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Learning with Pleasure : Lancaster University Library


by Richard MacCormac

This essay first appeared in The Architects’ Journal 18th December 1997


The library extension at Lancaster University represents not only a foil to the Ruskin Archive in terms of specific/generic information, HEFCE lottery funding parameters and so on, but also the development of a number of themes and investigations that the office has been exploring over a number of years and projects.

The provision of high-quality space within HEFCE funding limits the development of a strategy for prioritising cash and effort into key areas within an otherwise well-constructed whole, proving that generous and inspirational spaces can be made on a very tight budget.

The articulation of the inhabitation of a space or shell was a theme that emerged in our projects for a new library at King’s College, Cambridge and for a new chapel at TonbridgeSchool. At Lancaster the edges of the building, both outward- and inward-looking, are reduced in scale by the use of built-in furniture and ‘lids’ of oak-veneered board amd painted steel, creating more intimate spaces for contemplation and study within the larger-scale white concrete spaces.

The notion of local and foreign transactions – applied elsewhere to an exploration of urban form and the comparative scale of public spaces – here is applied to the business of information transfer, the atrium being the place of person-to-person transactions, book loan, IT sales and advice, inter-library loans etc, while the reading room opens up to the wider world, both metaphorically and literally, symbolising both the role of the university within society and the new, non-topographic developments in learning and information transfer, the atrium being the place of person-to-pcrson transactions, book loan, IT sales and advice, inter-library loans etc, while the reading room opens up to the wider world, both metaphorically and literally, symbolising both the role of the university within society and the new, non- topographic developments in learning and information technology such as the World Wide Web, distance learning, and so on.

The commission from the university, and the HEFCE funding package which underpinned this, required a site start within six months of the initial approach, imposing an onerous programme in terms of brief, concept and design development and, in the context of the imminent retirement of the librarian and the appointment of a replacement, almost impossible constraints on the university’s own decision-making process, particularly with regard to the kind of library that it wanted or needed. In its wisdom, the university made an early appointment of the new librarian, and Jacqueline Whiteside and her staff provided heroic and invaluable input into the brief in general and in great detail.

As required by the university, the masterplan allows for the extension to be completed in two phases. The first phase comprises the major public spaces, the atrium, the reading room and the rare-book archive, together with half the open floorplate accommodation and all the plant, service and escape-stair provision for both phases. The next phase will consist solely of open floorplates on four storeys and a single elevation.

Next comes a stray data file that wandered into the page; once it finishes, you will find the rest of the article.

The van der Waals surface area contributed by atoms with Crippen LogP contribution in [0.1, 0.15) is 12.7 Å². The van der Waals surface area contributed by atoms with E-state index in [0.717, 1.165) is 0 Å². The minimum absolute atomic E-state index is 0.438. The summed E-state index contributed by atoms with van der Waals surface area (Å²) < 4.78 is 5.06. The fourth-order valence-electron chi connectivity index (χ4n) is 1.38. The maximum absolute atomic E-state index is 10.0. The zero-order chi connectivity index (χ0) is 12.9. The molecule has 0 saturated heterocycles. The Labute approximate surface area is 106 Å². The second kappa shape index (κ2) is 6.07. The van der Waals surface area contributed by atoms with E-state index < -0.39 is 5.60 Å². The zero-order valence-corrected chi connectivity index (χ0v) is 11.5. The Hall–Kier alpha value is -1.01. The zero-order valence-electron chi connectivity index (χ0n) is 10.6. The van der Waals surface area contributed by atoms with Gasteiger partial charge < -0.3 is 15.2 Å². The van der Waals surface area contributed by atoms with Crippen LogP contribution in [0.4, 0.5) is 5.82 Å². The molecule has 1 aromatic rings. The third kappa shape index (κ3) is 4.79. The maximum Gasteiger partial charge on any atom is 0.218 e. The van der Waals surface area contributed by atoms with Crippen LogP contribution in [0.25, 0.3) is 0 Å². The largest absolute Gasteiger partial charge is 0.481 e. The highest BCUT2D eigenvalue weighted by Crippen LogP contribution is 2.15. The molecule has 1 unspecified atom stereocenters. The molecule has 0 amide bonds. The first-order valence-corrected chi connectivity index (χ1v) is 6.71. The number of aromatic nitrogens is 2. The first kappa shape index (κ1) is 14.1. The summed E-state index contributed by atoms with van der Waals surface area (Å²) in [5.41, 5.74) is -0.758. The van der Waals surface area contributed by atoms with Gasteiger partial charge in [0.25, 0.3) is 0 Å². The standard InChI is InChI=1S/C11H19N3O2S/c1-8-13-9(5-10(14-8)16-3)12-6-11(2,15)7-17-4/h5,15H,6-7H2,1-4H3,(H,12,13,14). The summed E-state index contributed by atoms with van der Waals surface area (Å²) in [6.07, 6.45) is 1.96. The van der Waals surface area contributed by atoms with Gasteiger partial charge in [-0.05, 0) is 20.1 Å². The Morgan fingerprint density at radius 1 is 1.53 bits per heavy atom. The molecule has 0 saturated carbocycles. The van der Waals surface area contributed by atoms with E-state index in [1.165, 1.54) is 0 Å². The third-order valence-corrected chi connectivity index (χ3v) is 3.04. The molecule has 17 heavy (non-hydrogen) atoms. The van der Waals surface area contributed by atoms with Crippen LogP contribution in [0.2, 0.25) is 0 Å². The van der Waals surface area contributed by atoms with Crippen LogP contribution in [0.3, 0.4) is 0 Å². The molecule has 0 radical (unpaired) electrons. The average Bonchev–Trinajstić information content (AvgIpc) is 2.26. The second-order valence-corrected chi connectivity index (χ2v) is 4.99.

In the light of the current uncertainties regarding the likely nature of information and the library in the twenty-first century, the then recently published Follett Report and Lancaster’s own role in exploring alternative learning technologies, distance learning and so on, it was agreed that the building should be designed to accommodate as wide a range of uses as was economically possible.

In many ways this was a development of the strategies identified in the Architectural Review on library design, published by Peter Carolin and M J Long in 1972.

The ranges to the north and south of the new internal street, extending from the existing library entrance area, would flexibly accommodate seminar/lecture rooms, staff offices, book storage, IT teaching and paper or IT-based reading, while uses having specific environmental or structural requirements (for example, archive mobile racking storage, reading room) would be accommodated at the western end of the atrium, forming the major elevation to the Ruskin Archive and the main approach to the university from the west.

The servicing strategy is integral with the spatial and structural flexibility of the building. Raised floors deliver ventilation to deep floorplates which can be subdivided internally. The raised floors allow complete flexibility in the relationship between paper-based and electronically based information. The high-level plant room is above a continuous plenum supported on a series of paired concrete portal frames. Air is distributed laterally and vertically by ducts associated with the portals. These deliver air into the raised floors. The internal street acts as a return-air plenum and as a source of daylight and controlled sunlight. During the design process there was some discussion about the effect upon daylight of placing the plant room over the street.

On balance our feeling was that most ‘atria’ are over-daylit, and that we would obtain a more interesting quality of light if it were forced around the edges of the plant room. The internal street is the core of the combination of existing and new buildings, making the relationship easily intelligible. The new extension brings the library to the forefront of the university campus with the triangular reading room at the apogee of the street acting as a trumpet-like declaration to the outside world.